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Why bad data make bad movies

Reuters/Mike Blake
They can't all be winners.
  • Allison Schrager
By Allison Schrager


Published This article is more than 2 years old.

This article is based on a chapter from An Economist Walks into a Brothel, a new book from Quartz economics reporter Allison Schrager.

Hollywood is often called the land of broken dreams. Every day young, talented people come to Hollywood hoping to make it big, only to leave with bitterness and regret. Hollywood could also be called the land of broken risk models. Investors, including banks, hedge funds, and insurance companies, have a long history of coming to Hollywood thinking they can tame the market with science and data. Those dreams also can end in tears—and lawsuits.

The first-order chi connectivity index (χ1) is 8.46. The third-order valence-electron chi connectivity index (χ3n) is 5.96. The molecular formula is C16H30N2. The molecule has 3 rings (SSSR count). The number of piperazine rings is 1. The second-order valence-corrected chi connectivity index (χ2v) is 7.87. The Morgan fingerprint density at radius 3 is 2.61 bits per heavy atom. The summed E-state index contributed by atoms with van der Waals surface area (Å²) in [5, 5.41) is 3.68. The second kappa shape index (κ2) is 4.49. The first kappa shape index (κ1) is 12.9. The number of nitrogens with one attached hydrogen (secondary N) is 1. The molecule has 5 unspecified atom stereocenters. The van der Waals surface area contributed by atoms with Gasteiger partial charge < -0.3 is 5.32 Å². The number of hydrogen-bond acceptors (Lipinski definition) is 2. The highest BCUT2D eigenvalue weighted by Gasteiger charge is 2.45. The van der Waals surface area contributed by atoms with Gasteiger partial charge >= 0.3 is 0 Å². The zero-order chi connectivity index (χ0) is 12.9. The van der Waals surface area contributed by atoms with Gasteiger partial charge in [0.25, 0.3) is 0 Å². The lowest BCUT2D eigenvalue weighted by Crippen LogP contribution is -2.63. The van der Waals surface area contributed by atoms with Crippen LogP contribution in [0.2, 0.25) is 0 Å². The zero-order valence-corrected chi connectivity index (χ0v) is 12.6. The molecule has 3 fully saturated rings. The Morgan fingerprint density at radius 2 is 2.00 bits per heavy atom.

A recent casualty is Ryan Kavanaugh, a Los Angeles native who charmed Hollywood with talk of his Monte Carlo simulation—an economic forecasting technique—that lived in an elaborate Excel spreadsheet and promised to make the unpredictable predictable. He claimed his model could forecast which movies would do well and which ones would bomb. It was a seductive pitch.

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